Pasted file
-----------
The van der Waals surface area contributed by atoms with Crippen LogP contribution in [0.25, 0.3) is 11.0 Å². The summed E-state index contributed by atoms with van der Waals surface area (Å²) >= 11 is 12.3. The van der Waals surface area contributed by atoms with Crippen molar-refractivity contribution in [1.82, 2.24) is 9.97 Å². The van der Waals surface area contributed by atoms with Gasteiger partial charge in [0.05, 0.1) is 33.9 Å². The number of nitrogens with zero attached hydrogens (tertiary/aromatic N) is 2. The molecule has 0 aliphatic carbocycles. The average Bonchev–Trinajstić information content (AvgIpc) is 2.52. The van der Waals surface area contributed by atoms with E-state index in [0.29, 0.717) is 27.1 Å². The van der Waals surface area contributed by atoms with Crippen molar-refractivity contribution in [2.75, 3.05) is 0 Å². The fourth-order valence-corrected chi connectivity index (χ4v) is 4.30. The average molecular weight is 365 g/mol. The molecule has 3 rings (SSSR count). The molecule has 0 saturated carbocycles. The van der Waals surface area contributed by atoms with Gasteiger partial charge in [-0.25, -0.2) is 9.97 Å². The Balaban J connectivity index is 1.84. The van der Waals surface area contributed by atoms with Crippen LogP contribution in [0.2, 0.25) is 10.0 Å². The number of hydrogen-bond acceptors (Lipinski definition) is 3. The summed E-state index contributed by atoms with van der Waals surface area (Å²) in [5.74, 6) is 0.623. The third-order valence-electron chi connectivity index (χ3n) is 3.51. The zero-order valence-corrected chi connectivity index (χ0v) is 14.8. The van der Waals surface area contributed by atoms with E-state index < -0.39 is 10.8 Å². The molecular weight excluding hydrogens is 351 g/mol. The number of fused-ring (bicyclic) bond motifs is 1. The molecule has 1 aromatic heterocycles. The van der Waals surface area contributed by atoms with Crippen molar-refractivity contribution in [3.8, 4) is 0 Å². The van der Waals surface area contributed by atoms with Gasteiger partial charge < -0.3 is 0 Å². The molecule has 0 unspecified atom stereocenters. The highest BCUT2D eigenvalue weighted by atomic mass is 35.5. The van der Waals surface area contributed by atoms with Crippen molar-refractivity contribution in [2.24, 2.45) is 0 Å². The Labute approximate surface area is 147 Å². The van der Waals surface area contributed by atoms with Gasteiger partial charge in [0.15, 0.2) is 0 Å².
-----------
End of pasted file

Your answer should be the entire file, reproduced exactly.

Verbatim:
The van der Waals surface area contributed by atoms with Crippen LogP contribution in [0.25, 0.3) is 11.0 Å². The summed E-state index contributed by atoms with van der Waals surface area (Å²) >= 11 is 12.3. The van der Waals surface area contributed by atoms with Crippen molar-refractivity contribution in [1.82, 2.24) is 9.97 Å². The van der Waals surface area contributed by atoms with Gasteiger partial charge in [0.05, 0.1) is 33.9 Å². The number of nitrogens with zero attached hydrogens (tertiary/aromatic N) is 2. The molecule has 0 aliphatic carbocycles. The average Bonchev–Trinajstić information content (AvgIpc) is 2.52. The van der Waals surface area contributed by atoms with E-state index in [0.29, 0.717) is 27.1 Å². The van der Waals surface area contributed by atoms with Crippen molar-refractivity contribution in [2.75, 3.05) is 0 Å². The fourth-order valence-corrected chi connectivity index (χ4v) is 4.30. The average molecular weight is 365 g/mol. The molecule has 3 rings (SSSR count). The molecule has 0 saturated carbocycles. The van der Waals surface area contributed by atoms with Gasteiger partial charge in [-0.25, -0.2) is 9.97 Å². The Balaban J connectivity index is 1.84. The van der Waals surface area contributed by atoms with Crippen LogP contribution in [0.2, 0.25) is 10.0 Å². The number of hydrogen-bond acceptors (Lipinski definition) is 3. The summed E-state index contributed by atoms with van der Waals surface area (Å²) in [5.74, 6) is 0.623. The third-order valence-electron chi connectivity index (χ3n) is 3.51. The zero-order valence-corrected chi connectivity index (χ0v) is 14.8. The van der Waals surface area contributed by atoms with E-state index < -0.39 is 10.8 Å². The molecular weight excluding hydrogens is 351 g/mol. The number of fused-ring (bicyclic) bond motifs is 1. The molecule has 1 aromatic heterocycles. The van der Waals surface area contributed by atoms with Crippen molar-refractivity contribution in [3.8, 4) is 0 Å². The van der Waals surface area contributed by atoms with Gasteiger partial charge < -0.3 is 0 Å². The molecule has 0 unspecified atom stereocenters. The highest BCUT2D eigenvalue weighted by atomic mass is 35.5. The van der Waals surface area contributed by atoms with Crippen molar-refractivity contribution in [2.24, 2.45) is 0 Å². The Labute approximate surface area is 147 Å². The van der Waals surface area contributed by atoms with Gasteiger partial charge in [0.15, 0.2) is 0 Å².